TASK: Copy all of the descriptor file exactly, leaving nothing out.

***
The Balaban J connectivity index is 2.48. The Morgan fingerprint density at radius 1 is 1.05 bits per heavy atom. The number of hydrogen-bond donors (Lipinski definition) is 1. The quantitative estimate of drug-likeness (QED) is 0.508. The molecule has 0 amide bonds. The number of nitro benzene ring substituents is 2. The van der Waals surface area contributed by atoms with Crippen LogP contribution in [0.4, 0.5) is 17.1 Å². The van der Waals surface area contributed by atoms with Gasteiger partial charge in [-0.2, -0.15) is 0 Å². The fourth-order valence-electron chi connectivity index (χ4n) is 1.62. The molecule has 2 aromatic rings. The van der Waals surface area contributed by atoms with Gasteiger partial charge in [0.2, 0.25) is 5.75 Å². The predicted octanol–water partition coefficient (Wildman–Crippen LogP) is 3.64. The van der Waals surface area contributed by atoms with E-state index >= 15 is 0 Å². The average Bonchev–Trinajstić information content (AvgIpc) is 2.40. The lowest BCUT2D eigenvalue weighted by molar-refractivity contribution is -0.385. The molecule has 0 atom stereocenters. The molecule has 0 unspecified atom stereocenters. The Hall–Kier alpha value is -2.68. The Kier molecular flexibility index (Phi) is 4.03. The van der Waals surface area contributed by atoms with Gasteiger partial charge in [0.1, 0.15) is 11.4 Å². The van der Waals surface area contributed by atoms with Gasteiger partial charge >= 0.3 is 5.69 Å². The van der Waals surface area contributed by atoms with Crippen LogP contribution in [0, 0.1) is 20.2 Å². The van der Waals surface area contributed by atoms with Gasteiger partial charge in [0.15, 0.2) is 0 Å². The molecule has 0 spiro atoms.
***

The Balaban J connectivity index is 2.48. The Morgan fingerprint density at radius 1 is 1.05 bits per heavy atom. The number of hydrogen-bond donors (Lipinski definition) is 1. The quantitative estimate of drug-likeness (QED) is 0.508. The molecule has 0 amide bonds. The number of nitro benzene ring substituents is 2. The van der Waals surface area contributed by atoms with Crippen LogP contribution in [0.4, 0.5) is 17.1 Å². The van der Waals surface area contributed by atoms with Gasteiger partial charge in [-0.2, -0.15) is 0 Å². The fourth-order valence-electron chi connectivity index (χ4n) is 1.62. The molecule has 2 aromatic rings. The van der Waals surface area contributed by atoms with Gasteiger partial charge in [0.2, 0.25) is 5.75 Å². The predicted octanol–water partition coefficient (Wildman–Crippen LogP) is 3.64. The van der Waals surface area contributed by atoms with E-state index >= 15 is 0 Å². The average Bonchev–Trinajstić information content (AvgIpc) is 2.40. The lowest BCUT2D eigenvalue weighted by molar-refractivity contribution is -0.385. The molecule has 0 atom stereocenters. The molecule has 0 unspecified atom stereocenters. The Hall–Kier alpha value is -2.68. The Kier molecular flexibility index (Phi) is 4.03. The van der Waals surface area contributed by atoms with Gasteiger partial charge in [0.1, 0.15) is 11.4 Å². The van der Waals surface area contributed by atoms with Gasteiger partial charge >= 0.3 is 5.69 Å². The van der Waals surface area contributed by atoms with Crippen LogP contribution in [0, 0.1) is 20.2 Å². The van der Waals surface area contributed by atoms with Gasteiger partial charge in [0.15, 0.2) is 0 Å². The molecule has 0 spiro atoms.